‘The late medieval sheep of Britain have so engaged the attention of the agrarian historians that other aspects of stock husbandry appear to have been neglected. Our knowledge of the cattle of the period, and of how they were kept, is somewhat sketchy…’ (Robert Trow-Smith, A History of British Livestock Husbandry to 1700, London: R&KP).
Trow-Smith provides the starting point for Andrew Margetts’ book, examining cattle husbandry in south-east England in a determinedly multidisciplinary integration of early documentary sources, landscape archaeology, place-name studies, and zooarchaeology.
Margetts starts by setting out the history and geography of Kent, Surrey, and the two Sussexes. A sensible discussion of post-Roman continuity follows, and of the importance of ‘marginal’ agricultural areas, following on from Christopher Dyer’s work. Despite the necessary caveats, place-name evidence is used somewhat incautiously. For example, ‘-stock’ names on Sussex downland may refer to cattle-rearing places, but there is little attempt to test whether non-cattle etymologies would be equally plausible.
Roads, commons, parks, and enclosures are discussed in pertinent and interesting detail, mostly in a transect through Surrey and Sussex. The chapter on oval enclosures is well supported by annotated maps, and the author is clearly very much at home with this large-scale landscape archaeology, but an exploration of ‘valley entrenchments’ – rectilinear embanked spaces often in downland valley heads – is less persuasive.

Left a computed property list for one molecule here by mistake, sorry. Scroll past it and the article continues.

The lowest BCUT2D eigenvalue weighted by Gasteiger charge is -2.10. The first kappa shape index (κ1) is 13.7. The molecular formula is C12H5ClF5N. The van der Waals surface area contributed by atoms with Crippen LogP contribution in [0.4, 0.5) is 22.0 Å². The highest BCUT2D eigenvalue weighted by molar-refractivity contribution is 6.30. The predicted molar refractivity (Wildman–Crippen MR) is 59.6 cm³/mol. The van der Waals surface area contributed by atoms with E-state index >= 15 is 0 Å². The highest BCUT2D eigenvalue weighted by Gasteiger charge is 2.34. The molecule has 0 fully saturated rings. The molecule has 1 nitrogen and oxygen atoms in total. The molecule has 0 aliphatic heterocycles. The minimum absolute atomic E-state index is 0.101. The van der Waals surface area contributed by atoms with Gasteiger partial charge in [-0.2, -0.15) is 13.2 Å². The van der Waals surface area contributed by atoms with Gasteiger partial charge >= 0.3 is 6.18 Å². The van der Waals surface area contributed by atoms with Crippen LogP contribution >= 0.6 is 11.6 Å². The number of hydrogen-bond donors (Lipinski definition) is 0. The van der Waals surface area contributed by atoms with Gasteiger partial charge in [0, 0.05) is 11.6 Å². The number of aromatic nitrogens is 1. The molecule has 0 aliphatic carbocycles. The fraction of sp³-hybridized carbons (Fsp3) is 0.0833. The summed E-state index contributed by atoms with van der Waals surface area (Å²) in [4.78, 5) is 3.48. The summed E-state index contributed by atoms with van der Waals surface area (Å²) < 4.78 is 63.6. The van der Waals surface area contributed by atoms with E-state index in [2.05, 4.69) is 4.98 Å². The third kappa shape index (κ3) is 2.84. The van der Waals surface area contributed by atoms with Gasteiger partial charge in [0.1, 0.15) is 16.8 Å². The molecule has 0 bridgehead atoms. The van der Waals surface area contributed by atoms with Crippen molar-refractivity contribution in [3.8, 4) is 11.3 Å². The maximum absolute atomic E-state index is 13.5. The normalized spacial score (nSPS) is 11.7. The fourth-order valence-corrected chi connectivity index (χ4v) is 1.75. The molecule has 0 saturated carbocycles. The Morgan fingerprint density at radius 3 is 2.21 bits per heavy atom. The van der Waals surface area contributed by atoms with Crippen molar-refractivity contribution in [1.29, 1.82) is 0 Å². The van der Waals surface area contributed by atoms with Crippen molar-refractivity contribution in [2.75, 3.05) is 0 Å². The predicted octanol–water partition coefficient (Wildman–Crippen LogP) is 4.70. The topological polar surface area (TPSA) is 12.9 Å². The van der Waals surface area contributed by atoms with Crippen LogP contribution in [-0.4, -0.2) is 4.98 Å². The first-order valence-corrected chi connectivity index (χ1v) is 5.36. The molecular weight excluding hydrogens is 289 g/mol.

Animal bone assemblages are discussed by the pay they are from, but not by their immediate excavation context. Sweeping up bones to get a regional overview is hazardous. Furthermore, bones represent deadstock not livestock. An abundance of cattle bones at a site need not indicate that cattle dominated the pastoral economy there.
Overall, The Wandering Herd makes an important point about the visibility of medieval cattle husbandry and demonstrates a working methodology for studying pastoral farming in past landscapes. Some chapters read well and present important new information. In places, though, it tries too hard to make a case, which consequently does not always stand up.
Review by Terry O’Connor.
The Wandering Herd: the medieval cattle economy of south-east England c.450-1450, Andrew Margetts, Windgather Press, £34.99, ISBN 978-1911188797